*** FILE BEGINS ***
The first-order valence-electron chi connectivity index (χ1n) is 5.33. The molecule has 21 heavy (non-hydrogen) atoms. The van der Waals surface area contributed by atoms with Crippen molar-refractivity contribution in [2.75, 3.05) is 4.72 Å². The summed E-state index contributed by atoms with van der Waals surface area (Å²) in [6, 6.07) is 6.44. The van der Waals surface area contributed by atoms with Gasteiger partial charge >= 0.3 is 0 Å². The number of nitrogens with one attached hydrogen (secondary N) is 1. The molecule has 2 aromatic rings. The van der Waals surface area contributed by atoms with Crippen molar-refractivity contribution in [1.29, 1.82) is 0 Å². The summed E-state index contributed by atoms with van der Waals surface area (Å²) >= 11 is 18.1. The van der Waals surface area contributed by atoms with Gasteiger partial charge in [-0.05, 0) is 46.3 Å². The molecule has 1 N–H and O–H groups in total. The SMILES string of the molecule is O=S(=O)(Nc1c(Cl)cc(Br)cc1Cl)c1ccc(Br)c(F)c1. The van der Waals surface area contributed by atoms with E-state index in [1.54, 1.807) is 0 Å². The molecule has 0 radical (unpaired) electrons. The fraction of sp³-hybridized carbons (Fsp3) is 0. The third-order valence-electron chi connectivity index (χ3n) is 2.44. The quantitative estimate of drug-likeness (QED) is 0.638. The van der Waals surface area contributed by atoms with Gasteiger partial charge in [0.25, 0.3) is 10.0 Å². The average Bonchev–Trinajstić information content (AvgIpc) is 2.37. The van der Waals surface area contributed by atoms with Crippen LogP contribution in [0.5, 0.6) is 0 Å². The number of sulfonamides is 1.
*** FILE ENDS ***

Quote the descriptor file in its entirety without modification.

The first-order valence-electron chi connectivity index (χ1n) is 5.33. The molecule has 21 heavy (non-hydrogen) atoms. The van der Waals surface area contributed by atoms with Crippen molar-refractivity contribution in [2.75, 3.05) is 4.72 Å². The summed E-state index contributed by atoms with van der Waals surface area (Å²) in [6, 6.07) is 6.44. The van der Waals surface area contributed by atoms with Gasteiger partial charge >= 0.3 is 0 Å². The number of nitrogens with one attached hydrogen (secondary N) is 1. The molecule has 2 aromatic rings. The van der Waals surface area contributed by atoms with Crippen molar-refractivity contribution in [1.29, 1.82) is 0 Å². The summed E-state index contributed by atoms with van der Waals surface area (Å²) >= 11 is 18.1. The van der Waals surface area contributed by atoms with Gasteiger partial charge in [-0.05, 0) is 46.3 Å². The molecule has 1 N–H and O–H groups in total. The SMILES string of the molecule is O=S(=O)(Nc1c(Cl)cc(Br)cc1Cl)c1ccc(Br)c(F)c1. The van der Waals surface area contributed by atoms with E-state index in [1.54, 1.807) is 0 Å². The molecule has 0 radical (unpaired) electrons. The fraction of sp³-hybridized carbons (Fsp3) is 0. The third-order valence-electron chi connectivity index (χ3n) is 2.44. The quantitative estimate of drug-likeness (QED) is 0.638. The van der Waals surface area contributed by atoms with Gasteiger partial charge in [0.25, 0.3) is 10.0 Å². The average Bonchev–Trinajstić information content (AvgIpc) is 2.37. The van der Waals surface area contributed by atoms with Crippen LogP contribution in [0.5, 0.6) is 0 Å². The number of sulfonamides is 1.